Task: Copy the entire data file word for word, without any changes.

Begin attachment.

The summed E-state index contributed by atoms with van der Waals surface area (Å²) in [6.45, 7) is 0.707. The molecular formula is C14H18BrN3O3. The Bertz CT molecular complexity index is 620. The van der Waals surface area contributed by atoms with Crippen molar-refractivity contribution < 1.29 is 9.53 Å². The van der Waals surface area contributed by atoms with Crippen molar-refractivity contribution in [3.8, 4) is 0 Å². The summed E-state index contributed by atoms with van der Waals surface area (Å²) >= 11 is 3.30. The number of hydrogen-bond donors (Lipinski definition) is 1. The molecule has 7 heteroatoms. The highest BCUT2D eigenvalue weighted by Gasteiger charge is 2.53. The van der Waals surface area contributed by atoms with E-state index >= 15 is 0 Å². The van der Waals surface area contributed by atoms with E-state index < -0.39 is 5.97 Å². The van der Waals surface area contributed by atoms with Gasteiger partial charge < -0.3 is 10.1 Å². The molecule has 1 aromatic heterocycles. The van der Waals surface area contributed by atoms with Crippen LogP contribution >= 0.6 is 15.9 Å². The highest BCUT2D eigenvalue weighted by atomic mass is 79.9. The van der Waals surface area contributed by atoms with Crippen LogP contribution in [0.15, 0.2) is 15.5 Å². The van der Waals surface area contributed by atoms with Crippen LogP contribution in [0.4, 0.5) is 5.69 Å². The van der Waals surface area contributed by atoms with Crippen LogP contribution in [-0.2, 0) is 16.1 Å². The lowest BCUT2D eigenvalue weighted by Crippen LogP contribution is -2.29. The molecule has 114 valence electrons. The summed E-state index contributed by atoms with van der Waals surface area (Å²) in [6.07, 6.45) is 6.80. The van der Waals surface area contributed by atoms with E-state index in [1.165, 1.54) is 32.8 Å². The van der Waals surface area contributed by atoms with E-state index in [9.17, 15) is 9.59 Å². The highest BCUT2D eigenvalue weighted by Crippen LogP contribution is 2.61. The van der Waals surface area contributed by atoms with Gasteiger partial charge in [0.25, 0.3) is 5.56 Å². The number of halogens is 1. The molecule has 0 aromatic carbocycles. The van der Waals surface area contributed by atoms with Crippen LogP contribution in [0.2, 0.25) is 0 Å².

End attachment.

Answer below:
The summed E-state index contributed by atoms with van der Waals surface area (Å²) in [6.45, 7) is 0.707. The molecular formula is C14H18BrN3O3. The Bertz CT molecular complexity index is 620. The van der Waals surface area contributed by atoms with Crippen molar-refractivity contribution < 1.29 is 9.53 Å². The van der Waals surface area contributed by atoms with Crippen molar-refractivity contribution in [3.8, 4) is 0 Å². The summed E-state index contributed by atoms with van der Waals surface area (Å²) >= 11 is 3.30. The number of hydrogen-bond donors (Lipinski definition) is 1. The molecule has 7 heteroatoms. The highest BCUT2D eigenvalue weighted by Gasteiger charge is 2.53. The van der Waals surface area contributed by atoms with E-state index >= 15 is 0 Å². The van der Waals surface area contributed by atoms with E-state index < -0.39 is 5.97 Å². The van der Waals surface area contributed by atoms with Gasteiger partial charge < -0.3 is 10.1 Å². The molecule has 1 aromatic heterocycles. The van der Waals surface area contributed by atoms with Crippen LogP contribution >= 0.6 is 15.9 Å². The highest BCUT2D eigenvalue weighted by atomic mass is 79.9. The van der Waals surface area contributed by atoms with Crippen LogP contribution in [0.15, 0.2) is 15.5 Å². The van der Waals surface area contributed by atoms with Crippen LogP contribution in [0.4, 0.5) is 5.69 Å². The van der Waals surface area contributed by atoms with Crippen LogP contribution in [-0.2, 0) is 16.1 Å². The lowest BCUT2D eigenvalue weighted by Crippen LogP contribution is -2.29. The molecule has 114 valence electrons. The summed E-state index contributed by atoms with van der Waals surface area (Å²) in [6.07, 6.45) is 6.80. The van der Waals surface area contributed by atoms with E-state index in [1.165, 1.54) is 32.8 Å². The van der Waals surface area contributed by atoms with E-state index in [9.17, 15) is 9.59 Å². The highest BCUT2D eigenvalue weighted by Crippen LogP contribution is 2.61. The van der Waals surface area contributed by atoms with Gasteiger partial charge in [0.25, 0.3) is 5.56 Å². The number of halogens is 1. The molecule has 0 aromatic carbocycles. The van der Waals surface area contributed by atoms with Crippen LogP contribution in [0.2, 0.25) is 0 Å².